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Thursday, 11 August 1904

Mr SPEAKER - Standing Order 407 requires -

In cases of urgent necessity, any Standing or Sessional Order, or Orders of the House, may be suspended for the day's sitting, on motion, duly made and seconded, without notice : Provided that such motion is carried by an absolute majority of the whole number of the members of the House.

Does the honorable member claim that the question he desires to discuss isone of urgent necessity?

Mr WEBSTER - I maintain that the question is urgent, because the Opposition, in refusing to allow the Government to recommit Clause 48 of the Conciliation and Arbitration Bill for its full consideration in Committee, have in view the defeat of the Administration, and their action deprives those who support the Government of the opportunity to justify that support, while it at the same time prevents other honorable members from giving their reasons for opposing the Government. The action of the Opposition is intended to deprive honorable members of their inalienable right to defend their attitudte, not only in regard to a particular measure of legislation, but in regard to the general support given to the Government during its term of office.

Mr SPEAKER - I am not sure as ro whether what may be disclosed by the honorable member in the course of his speech, or in the speeches of those who follow him, will show that the matter is one of absolute urgency ; but if I find it necessary later on to interpose I shall take the opportunity of doing so. For the present the honorable member mav proceed.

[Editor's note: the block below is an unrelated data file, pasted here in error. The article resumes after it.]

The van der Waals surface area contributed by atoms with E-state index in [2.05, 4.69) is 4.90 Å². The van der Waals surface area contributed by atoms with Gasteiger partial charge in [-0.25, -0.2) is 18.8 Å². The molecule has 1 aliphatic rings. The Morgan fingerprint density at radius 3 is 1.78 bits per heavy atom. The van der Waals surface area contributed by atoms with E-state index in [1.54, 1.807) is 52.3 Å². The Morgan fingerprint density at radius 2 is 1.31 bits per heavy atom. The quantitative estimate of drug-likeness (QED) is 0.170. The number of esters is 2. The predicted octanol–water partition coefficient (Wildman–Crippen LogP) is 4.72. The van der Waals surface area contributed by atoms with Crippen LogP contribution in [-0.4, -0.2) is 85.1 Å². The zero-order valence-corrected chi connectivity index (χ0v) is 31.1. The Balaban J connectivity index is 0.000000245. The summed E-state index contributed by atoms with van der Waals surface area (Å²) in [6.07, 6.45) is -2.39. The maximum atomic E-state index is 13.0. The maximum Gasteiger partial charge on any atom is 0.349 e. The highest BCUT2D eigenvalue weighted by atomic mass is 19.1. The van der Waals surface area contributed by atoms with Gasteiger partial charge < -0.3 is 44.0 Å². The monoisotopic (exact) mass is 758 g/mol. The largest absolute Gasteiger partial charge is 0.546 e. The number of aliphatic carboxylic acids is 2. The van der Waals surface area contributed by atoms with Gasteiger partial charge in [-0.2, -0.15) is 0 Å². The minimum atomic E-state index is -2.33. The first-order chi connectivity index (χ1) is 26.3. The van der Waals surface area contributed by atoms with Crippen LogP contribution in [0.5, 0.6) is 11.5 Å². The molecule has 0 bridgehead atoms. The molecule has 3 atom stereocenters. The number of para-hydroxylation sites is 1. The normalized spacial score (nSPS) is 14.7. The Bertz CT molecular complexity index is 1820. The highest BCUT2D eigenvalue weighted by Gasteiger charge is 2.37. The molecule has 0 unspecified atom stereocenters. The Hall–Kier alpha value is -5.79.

Mr WEBSTER - I maintain that the matter is urgent because, should the recommittal proposals of the Government be defeated, members of this House would be deprived of the opportunity of discussing the general question. They would be deprived of their right to explain why they have given the Government their support in the past, or why they have religiously opposed the Government in connexion with its legislation and administration. I maintain that the course of conduct which has been adopted by the Opposition, with a virw to steal a march upon the Government, has practically prevented honorable members from placing before the electors, whom they may have to face in the immediate future, any reason or justification for the attitude thev have taken up, not only on the Conciliation and Arbitration Bill, but on questions involving the whole policy and administration of Ministers. I wish to ask what justification any member of this House has - be he one of those who has great responsibilities cast upon him, or be he the least influential member of the Chamber - to come forward, and by means of the method of procedure which has been adopted, endeavour, while defeating the Government, to rob honorable members of their right to express to the country in general, and to their electors in particular, their reasons for the attitude they have assumed, and their justification for their conduct, whether as supporters or opponents of the Ministrv? If honorable members wish to have detailed argument. I should like to say - why should we send an honorable member like the honorable and learned member for Bendigo back to his constituents, depriving him of the right-

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